The word κλασις — klasis is an old word, but used only by Luke in the N.T. (Luke 24:35; Acts 2:42), though the verb κλαω — klaō occurs in other parts of the N.T. as in Acts 2:46. The problem here is whether Luke refers to the ordinary meal as in Luke 24:35 or to the Lord‘s Supper. The same verb κλαω — klaō is used of breaking bread at the ordinary meal (Luke 24:30) or the Lord‘s Supper (Luke 22:19). It is generally supposed that the early disciples attached so much significance to the breaking of bread at the ordinary meals, more than our saying grace, that they followed the meal with the Lord‘s Supper at first, a combination called αγαπαι — agapai or love-feasts. “There can be no doubt that the Eucharist at this period was preceded uniformly by a common repast, as was the case when the ordinance was instituted” (Hackett). This led to some abuses as in 1 Corinthians 11:20. Hence it is possible that what is referred to here is the Lord‘s Supper following the ordinary meal. “To simply explain τηι κλασει του αρτου — tēi klasei tou artou as=‹The Holy Communion‘ is to pervert the plain meaning of words, and to mar the picture of family life, which the text places before us as the ideal of the early believers” (Page). But in Acts 20:7 they seem to have come together especially for the observance of the Lord‘s Supper. Perhaps there is no way to settle the point conclusively here. [source]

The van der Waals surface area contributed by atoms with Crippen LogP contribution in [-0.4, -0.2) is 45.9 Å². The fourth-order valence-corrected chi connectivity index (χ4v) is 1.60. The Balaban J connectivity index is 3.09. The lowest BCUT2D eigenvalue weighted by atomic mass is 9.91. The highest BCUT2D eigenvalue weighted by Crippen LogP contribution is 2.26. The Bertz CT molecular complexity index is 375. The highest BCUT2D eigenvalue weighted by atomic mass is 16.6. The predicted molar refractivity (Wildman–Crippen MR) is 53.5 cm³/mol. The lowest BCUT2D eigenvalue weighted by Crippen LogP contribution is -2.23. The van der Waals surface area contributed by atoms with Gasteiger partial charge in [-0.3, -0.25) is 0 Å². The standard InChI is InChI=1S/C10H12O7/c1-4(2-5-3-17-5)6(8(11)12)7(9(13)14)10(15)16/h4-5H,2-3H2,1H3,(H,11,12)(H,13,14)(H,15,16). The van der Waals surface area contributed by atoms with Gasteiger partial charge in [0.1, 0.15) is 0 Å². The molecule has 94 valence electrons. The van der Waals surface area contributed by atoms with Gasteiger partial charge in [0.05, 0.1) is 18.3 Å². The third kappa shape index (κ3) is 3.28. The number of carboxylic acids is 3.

Acts 27:35 Gave thanks to God [ευχαριστησεν τωι τεωι]
First aorist active indicative of ευχαριστεω — eucharisteō from which our word “Eucharist” comes. It was saying grace like the head of a Hebrew family and the example of Paul would encourage the others to eat. Probably Paul, Luke, and Aristarchus had memories of the Lord‘s supper (Acts 2:42) while to others it was only an ordinary meal (Luke 24:30). [source]

What do the individual words in Luke 24:30 mean?

And it came to pass in the reclining of Him with them having taken the bread He blessed [it] having broken [it] He began giving [it] to them
καὶ ἐγένετο ἐν τῷ κατακλιθῆναι αὐτὸν μετ’ αὐτῶν λαβὼν τὸν ἄρτον εὐλόγησεν κλάσας ἐπεδίδου αὐτοῖς

ἐγένετο  it  came  to  pass 
Parse: Verb, Aorist Indicative Middle, 3rd Person Singular
Root: γίνομαι  
Sense: to become, i.
κατακλιθῆναι  reclining 
Parse: Verb, Aorist Infinitive Passive
Root: κατακλίνω  
Sense: in the NT in reference to eating, to make to recline.
αὐτὸν  of  Him 
Parse: Personal / Possessive Pronoun, Accusative Masculine 3rd Person Singular
Root: αὐτός  
Sense: himself, herself, themselves, itself.
λαβὼν  having  taken 
Parse: Verb, Aorist Participle Active, Nominative Masculine Singular
Root: λαμβάνω  
Sense: to take.
ἄρτον  bread 
Parse: Noun, Accusative Masculine Singular
Root: ἄρτος  
Sense: food composed of flour mixed with water and baked.
εὐλόγησεν  He  blessed  [it] 
Parse: Verb, Aorist Indicative Active, 3rd Person Singular
Root: εὐλογέω 
Sense: to praise, celebrate with praises.
κλάσας  having  broken  [it] 
Parse: Verb, Aorist Participle Active, Nominative Masculine Singular
Root: κλάω  
Sense: to break.
ἐπεδίδου  He  began  giving  [it] 
Parse: Verb, Imperfect Indicative Active, 3rd Person Singular
Root: ἐπιδίδωμι 
Sense: to hand, give by hand.
αὐτοῖς  to  them 
Parse: Personal / Possessive Pronoun, Dative Masculine 3rd Person Plural
Root: αὐτός  
Sense: himself, herself, themselves, itself.